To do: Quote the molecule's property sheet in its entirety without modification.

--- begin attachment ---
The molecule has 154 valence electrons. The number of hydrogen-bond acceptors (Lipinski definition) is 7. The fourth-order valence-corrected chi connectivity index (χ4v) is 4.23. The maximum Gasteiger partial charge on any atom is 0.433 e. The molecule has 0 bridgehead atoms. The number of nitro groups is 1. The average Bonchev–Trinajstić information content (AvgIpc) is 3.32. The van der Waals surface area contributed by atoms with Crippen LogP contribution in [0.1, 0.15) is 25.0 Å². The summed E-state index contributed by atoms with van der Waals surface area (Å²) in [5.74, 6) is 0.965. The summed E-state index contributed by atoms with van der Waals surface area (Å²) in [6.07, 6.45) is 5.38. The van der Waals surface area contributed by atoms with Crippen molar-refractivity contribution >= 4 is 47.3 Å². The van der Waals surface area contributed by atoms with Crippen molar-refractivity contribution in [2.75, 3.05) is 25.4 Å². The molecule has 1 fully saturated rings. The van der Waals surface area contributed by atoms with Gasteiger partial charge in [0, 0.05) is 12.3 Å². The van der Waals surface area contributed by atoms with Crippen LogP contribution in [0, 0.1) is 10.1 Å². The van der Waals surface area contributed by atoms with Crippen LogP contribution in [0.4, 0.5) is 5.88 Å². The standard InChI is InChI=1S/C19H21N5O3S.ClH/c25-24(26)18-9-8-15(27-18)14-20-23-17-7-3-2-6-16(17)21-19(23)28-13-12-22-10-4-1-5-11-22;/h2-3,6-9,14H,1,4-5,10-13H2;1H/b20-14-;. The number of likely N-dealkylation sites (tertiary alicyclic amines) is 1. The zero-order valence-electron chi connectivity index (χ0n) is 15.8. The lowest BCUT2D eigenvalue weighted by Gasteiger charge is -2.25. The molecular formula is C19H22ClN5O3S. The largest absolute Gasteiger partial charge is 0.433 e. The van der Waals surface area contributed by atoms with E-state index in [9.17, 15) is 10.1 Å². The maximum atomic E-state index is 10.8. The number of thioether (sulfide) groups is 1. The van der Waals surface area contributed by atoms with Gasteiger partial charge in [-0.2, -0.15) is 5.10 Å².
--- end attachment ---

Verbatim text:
The molecule has 154 valence electrons. The number of hydrogen-bond acceptors (Lipinski definition) is 7. The fourth-order valence-corrected chi connectivity index (χ4v) is 4.23. The maximum Gasteiger partial charge on any atom is 0.433 e. The molecule has 0 bridgehead atoms. The number of nitro groups is 1. The average Bonchev–Trinajstić information content (AvgIpc) is 3.32. The van der Waals surface area contributed by atoms with Crippen LogP contribution in [0.1, 0.15) is 25.0 Å². The summed E-state index contributed by atoms with van der Waals surface area (Å²) in [5.74, 6) is 0.965. The summed E-state index contributed by atoms with van der Waals surface area (Å²) in [6.07, 6.45) is 5.38. The van der Waals surface area contributed by atoms with Crippen molar-refractivity contribution >= 4 is 47.3 Å². The van der Waals surface area contributed by atoms with Crippen molar-refractivity contribution in [2.75, 3.05) is 25.4 Å². The molecule has 1 fully saturated rings. The van der Waals surface area contributed by atoms with Gasteiger partial charge in [0, 0.05) is 12.3 Å². The van der Waals surface area contributed by atoms with Crippen LogP contribution in [0, 0.1) is 10.1 Å². The van der Waals surface area contributed by atoms with Crippen LogP contribution in [0.4, 0.5) is 5.88 Å². The standard InChI is InChI=1S/C19H21N5O3S.ClH/c25-24(26)18-9-8-15(27-18)14-20-23-17-7-3-2-6-16(17)21-19(23)28-13-12-22-10-4-1-5-11-22;/h2-3,6-9,14H,1,4-5,10-13H2;1H/b20-14-;. The number of likely N-dealkylation sites (tertiary alicyclic amines) is 1. The zero-order valence-electron chi connectivity index (χ0n) is 15.8. The lowest BCUT2D eigenvalue weighted by Gasteiger charge is -2.25. The molecular formula is C19H22ClN5O3S. The largest absolute Gasteiger partial charge is 0.433 e. The van der Waals surface area contributed by atoms with E-state index in [9.17, 15) is 10.1 Å². The maximum atomic E-state index is 10.8. The number of thioether (sulfide) groups is 1. The van der Waals surface area contributed by atoms with Gasteiger partial charge in [-0.2, -0.15) is 5.10 Å².